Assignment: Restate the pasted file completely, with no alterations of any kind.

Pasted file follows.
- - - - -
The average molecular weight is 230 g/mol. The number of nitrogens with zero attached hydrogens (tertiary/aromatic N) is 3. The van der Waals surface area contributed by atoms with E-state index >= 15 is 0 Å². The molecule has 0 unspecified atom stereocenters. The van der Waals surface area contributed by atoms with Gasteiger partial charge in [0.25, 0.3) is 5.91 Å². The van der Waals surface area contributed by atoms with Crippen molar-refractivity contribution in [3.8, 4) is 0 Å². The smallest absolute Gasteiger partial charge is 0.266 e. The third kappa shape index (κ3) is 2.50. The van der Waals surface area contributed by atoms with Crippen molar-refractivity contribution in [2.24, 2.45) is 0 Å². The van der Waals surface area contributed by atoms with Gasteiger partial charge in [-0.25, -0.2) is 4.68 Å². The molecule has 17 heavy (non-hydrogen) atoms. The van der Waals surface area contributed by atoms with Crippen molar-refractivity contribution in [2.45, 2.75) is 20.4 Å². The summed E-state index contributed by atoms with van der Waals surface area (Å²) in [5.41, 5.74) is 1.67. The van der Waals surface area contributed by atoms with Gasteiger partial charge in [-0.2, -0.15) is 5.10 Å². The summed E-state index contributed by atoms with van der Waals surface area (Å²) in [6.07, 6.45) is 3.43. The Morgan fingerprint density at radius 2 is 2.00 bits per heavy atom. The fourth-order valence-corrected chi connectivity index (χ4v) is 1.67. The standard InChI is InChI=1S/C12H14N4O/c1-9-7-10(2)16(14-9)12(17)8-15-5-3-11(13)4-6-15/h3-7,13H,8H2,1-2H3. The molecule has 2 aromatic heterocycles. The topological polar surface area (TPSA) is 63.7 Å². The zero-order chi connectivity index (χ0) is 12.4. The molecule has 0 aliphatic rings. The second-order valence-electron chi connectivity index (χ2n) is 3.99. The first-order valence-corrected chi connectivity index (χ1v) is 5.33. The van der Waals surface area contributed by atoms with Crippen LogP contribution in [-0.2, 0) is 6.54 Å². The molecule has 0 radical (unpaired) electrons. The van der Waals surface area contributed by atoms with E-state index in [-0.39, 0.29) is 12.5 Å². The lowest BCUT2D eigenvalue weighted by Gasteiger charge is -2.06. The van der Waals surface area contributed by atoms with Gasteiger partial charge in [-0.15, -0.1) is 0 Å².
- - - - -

The average molecular weight is 230 g/mol. The number of nitrogens with zero attached hydrogens (tertiary/aromatic N) is 3. The van der Waals surface area contributed by atoms with E-state index >= 15 is 0 Å². The molecule has 0 unspecified atom stereocenters. The van der Waals surface area contributed by atoms with Gasteiger partial charge in [0.25, 0.3) is 5.91 Å². The van der Waals surface area contributed by atoms with Crippen molar-refractivity contribution in [3.8, 4) is 0 Å². The smallest absolute Gasteiger partial charge is 0.266 e. The third kappa shape index (κ3) is 2.50. The van der Waals surface area contributed by atoms with Crippen molar-refractivity contribution in [2.24, 2.45) is 0 Å². The van der Waals surface area contributed by atoms with Gasteiger partial charge in [-0.25, -0.2) is 4.68 Å². The molecule has 17 heavy (non-hydrogen) atoms. The van der Waals surface area contributed by atoms with Crippen molar-refractivity contribution in [2.45, 2.75) is 20.4 Å². The summed E-state index contributed by atoms with van der Waals surface area (Å²) in [5.41, 5.74) is 1.67. The van der Waals surface area contributed by atoms with Gasteiger partial charge in [-0.2, -0.15) is 5.10 Å². The summed E-state index contributed by atoms with van der Waals surface area (Å²) in [6.07, 6.45) is 3.43. The Morgan fingerprint density at radius 2 is 2.00 bits per heavy atom. The fourth-order valence-corrected chi connectivity index (χ4v) is 1.67. The standard InChI is InChI=1S/C12H14N4O/c1-9-7-10(2)16(14-9)12(17)8-15-5-3-11(13)4-6-15/h3-7,13H,8H2,1-2H3. The molecule has 2 aromatic heterocycles. The topological polar surface area (TPSA) is 63.7 Å². The zero-order chi connectivity index (χ0) is 12.4. The molecule has 0 aliphatic rings. The second-order valence-electron chi connectivity index (χ2n) is 3.99. The first-order valence-corrected chi connectivity index (χ1v) is 5.33. The van der Waals surface area contributed by atoms with Crippen LogP contribution in [-0.2, 0) is 6.54 Å². The molecule has 0 radical (unpaired) electrons. The van der Waals surface area contributed by atoms with E-state index in [-0.39, 0.29) is 12.5 Å². The lowest BCUT2D eigenvalue weighted by Gasteiger charge is -2.06. The van der Waals surface area contributed by atoms with Gasteiger partial charge in [-0.15, -0.1) is 0 Å².